Performance Problems during Functional Testing

Functional Testing can be delayed because of Performance Problems

Performance problems don’t always occur in production environments.  Increasingly, Testing Performance have observed performance problems occurring in test environments (and not just the performance test environment).

This problem can be hugely frustrating for both program managers and testers alike.  Delays to all forms of testing because of poor response times or because of stability issues can cause big headaches for companies trying to roll out an application on time and within budget.

Often performance or stability problems in test environments are undetermined.  Vague references can be made about the database being slow, or network issues.

Developers are busy resolving functional issues, whilst system administrators are preparing the production environment.  Testers and program managers often find themselves in a quandary.  Diverting resource from bug fixing, or from production platform preparations can initially add to the delays caused by performance problems.

Quick fix solutions like moving a test environment onto a bigger platform seldom resolve issues.

Performance testing takes place alongside other types of testing either on the same platform, not more usually on a separate platform.  Performance testing can be a long winded process.  Preparations of scripts, user accounts and other types of input data can take a substantial amount of time.  The aim of performance testing is firmly targeted at delivering performance improvements in time for rollout to production.

Resolution of these issues cannot wait for the formal performance testing process to complete.  Action needs to be taken immediately to keep the project running to schedule.

Testing Performance recommend the following approach for dealing with performance problems in the test environment.  Of course no two applications are the same.  The approach needs to be flexible to deal with the different circumstances coming into play for each application.

Gather together a small informal group consisting of representatives from each of the main areas involved with the application. This would typically include:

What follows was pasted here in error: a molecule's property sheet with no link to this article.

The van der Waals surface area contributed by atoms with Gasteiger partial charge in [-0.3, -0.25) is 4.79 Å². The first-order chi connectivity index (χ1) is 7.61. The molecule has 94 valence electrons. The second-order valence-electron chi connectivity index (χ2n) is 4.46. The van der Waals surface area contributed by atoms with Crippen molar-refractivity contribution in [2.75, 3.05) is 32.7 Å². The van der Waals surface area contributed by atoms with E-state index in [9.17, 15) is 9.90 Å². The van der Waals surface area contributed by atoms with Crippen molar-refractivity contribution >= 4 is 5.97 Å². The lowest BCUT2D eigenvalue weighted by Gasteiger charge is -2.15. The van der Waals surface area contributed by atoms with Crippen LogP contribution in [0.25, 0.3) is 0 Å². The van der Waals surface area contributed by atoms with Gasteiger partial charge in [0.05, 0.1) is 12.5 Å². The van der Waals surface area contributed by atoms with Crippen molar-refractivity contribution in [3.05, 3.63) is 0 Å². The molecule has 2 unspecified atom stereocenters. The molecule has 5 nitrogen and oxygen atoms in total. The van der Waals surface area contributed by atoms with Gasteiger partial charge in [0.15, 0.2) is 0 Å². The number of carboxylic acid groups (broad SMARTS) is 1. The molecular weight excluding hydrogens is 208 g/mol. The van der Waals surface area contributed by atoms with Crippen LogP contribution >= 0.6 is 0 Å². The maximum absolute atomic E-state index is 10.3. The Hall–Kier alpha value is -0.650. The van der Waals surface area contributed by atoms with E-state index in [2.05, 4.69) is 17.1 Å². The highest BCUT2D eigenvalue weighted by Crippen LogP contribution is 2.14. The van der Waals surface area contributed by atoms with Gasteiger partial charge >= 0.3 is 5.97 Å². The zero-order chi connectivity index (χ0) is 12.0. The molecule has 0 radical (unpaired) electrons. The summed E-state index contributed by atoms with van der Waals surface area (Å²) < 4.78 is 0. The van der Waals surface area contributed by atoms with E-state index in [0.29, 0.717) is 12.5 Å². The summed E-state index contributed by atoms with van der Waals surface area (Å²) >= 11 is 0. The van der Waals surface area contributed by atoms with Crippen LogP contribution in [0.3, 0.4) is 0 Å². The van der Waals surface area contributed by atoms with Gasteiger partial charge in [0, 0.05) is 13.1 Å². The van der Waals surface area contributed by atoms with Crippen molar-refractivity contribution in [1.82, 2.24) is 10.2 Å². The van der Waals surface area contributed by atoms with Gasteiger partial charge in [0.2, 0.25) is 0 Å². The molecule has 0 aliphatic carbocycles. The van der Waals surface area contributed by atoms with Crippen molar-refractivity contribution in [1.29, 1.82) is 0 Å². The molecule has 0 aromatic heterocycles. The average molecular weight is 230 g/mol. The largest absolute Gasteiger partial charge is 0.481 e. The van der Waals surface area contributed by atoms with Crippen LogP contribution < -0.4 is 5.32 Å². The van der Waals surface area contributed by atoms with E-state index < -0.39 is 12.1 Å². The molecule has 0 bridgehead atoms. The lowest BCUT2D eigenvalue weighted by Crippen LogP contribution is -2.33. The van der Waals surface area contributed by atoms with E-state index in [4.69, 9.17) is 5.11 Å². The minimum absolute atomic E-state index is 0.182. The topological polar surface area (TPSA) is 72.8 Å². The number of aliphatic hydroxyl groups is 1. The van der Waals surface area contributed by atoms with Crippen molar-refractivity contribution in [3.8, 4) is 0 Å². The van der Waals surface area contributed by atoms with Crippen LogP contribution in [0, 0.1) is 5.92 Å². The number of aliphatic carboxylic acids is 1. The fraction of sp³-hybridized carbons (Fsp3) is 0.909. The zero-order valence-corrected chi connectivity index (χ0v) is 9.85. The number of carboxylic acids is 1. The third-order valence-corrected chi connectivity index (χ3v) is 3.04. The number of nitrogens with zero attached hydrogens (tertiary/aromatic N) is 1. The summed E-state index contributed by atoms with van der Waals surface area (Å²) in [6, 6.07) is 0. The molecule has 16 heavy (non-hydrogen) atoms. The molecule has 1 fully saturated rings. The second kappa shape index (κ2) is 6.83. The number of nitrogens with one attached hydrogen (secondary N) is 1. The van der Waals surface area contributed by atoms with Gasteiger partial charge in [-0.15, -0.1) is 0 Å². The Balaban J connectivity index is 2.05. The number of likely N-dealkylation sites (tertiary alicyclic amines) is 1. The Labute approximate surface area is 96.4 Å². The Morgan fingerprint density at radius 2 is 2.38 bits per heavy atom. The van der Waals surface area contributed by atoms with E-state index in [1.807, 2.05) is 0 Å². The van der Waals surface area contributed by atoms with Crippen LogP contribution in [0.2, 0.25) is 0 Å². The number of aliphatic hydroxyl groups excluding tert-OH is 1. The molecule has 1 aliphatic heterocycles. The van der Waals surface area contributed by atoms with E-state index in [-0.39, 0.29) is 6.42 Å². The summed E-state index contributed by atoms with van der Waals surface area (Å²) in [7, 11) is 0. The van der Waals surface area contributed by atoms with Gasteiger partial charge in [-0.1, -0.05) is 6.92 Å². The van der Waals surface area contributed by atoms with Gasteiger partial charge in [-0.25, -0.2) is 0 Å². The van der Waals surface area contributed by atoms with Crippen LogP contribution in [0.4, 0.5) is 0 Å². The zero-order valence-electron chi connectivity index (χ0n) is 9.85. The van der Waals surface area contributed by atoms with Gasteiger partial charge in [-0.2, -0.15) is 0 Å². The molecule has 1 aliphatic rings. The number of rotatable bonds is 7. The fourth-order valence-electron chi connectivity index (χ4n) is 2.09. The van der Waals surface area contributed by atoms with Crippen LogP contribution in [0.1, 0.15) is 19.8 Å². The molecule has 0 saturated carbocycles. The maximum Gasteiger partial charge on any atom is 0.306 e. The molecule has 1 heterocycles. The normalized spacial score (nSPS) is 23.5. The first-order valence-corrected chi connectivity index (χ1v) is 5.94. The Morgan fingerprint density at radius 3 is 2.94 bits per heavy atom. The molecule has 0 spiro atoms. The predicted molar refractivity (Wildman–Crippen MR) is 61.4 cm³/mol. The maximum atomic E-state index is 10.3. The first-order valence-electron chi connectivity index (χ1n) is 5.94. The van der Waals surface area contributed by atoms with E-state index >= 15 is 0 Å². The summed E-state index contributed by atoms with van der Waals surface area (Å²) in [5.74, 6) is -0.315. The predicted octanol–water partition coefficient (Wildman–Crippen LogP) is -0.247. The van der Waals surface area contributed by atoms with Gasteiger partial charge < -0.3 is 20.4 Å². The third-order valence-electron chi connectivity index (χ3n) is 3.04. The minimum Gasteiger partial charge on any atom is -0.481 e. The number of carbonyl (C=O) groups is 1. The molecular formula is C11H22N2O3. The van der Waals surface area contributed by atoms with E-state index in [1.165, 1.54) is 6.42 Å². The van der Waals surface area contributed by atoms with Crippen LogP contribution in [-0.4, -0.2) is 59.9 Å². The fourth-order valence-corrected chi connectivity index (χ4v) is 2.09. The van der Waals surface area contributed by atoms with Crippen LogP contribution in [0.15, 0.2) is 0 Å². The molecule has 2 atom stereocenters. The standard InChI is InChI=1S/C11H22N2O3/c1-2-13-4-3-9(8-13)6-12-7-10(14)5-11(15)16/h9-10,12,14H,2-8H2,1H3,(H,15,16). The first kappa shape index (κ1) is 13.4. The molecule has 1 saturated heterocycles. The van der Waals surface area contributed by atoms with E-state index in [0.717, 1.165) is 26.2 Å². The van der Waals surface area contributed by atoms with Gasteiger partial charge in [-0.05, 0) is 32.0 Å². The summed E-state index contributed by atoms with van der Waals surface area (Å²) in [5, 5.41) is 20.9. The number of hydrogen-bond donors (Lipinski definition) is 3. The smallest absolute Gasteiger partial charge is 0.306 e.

•    DBA
•    Middleware administrator
•    Possibly a Web or Citrix Administrator
•    Performance Tester
•    Application Designer
•    Functional Tester
•    Business User
•    Any other appropriate person

It is not necessary for these people to be fully dedicated to looking at performance issues.  They would however be given responsibility and ownership of performance issues in the test environment for their own area.
Responsibilities would include:
•    Liaising with other members in their team regarding performance issues
•    Investigating and defining performance issues in their area
•    Dispelling myth and rumour, replacing that with fact and substance, clearly defining performance issues
•    Most importantly, talking to one another about the application, its characteristics and behaviour

Performance problems in test environments of applications are seldom limited to one.  There are usually many, with some problems causing knock on affects. An example of this is queuing on a middleware component such as Weblogic or Websphere.  This could be partially caused by slow response times from within the Database rather than a shortage of threads.  Adding more threads to resolve the problem could actually make the performance problems worse, not better.  The middleware administrator and the Database administrator need to talk to each other in order to figure out what is going on.

Some typical performance problems experienced in test environments are as follows:

  • The production configuration for a component is applied to a component in the test environment.  The production platform would normally be significantly larger that the test platform, both in terms of CPU and Memory.  The production configuration may not fit in the memory footprint of the test platform, in effect, over-utilising system resource.
  • The test environment has not been configured at all.  Default values exist for all parameters, under-utilising system resources.
  • Increasingly, functional testing occurs against a database loaded with a large amount of data.  A new or modified application may contain inefficient SQL.  This is to be expected from a new application.  Developers are often unable to completely tune SQL in a development platform.  Traditionally this has not been a problem with application testing as the trend previously had been to use only a small subset of test data.
  • Inefficient configuration of connections between layers of architectural components.
  • Incorrectly applied load balancing against components resulting in both over and under utilised servers.


Change control of performance changes is very important.  Rigorous control and management of functional problems is standard for the testing phase of application development.  The same can't be said of performance changes.  How does one migrate a change to the configuration file of a system component? Good communication and management of performance problems is required to ensure they eventually make their way correctly to the production platform.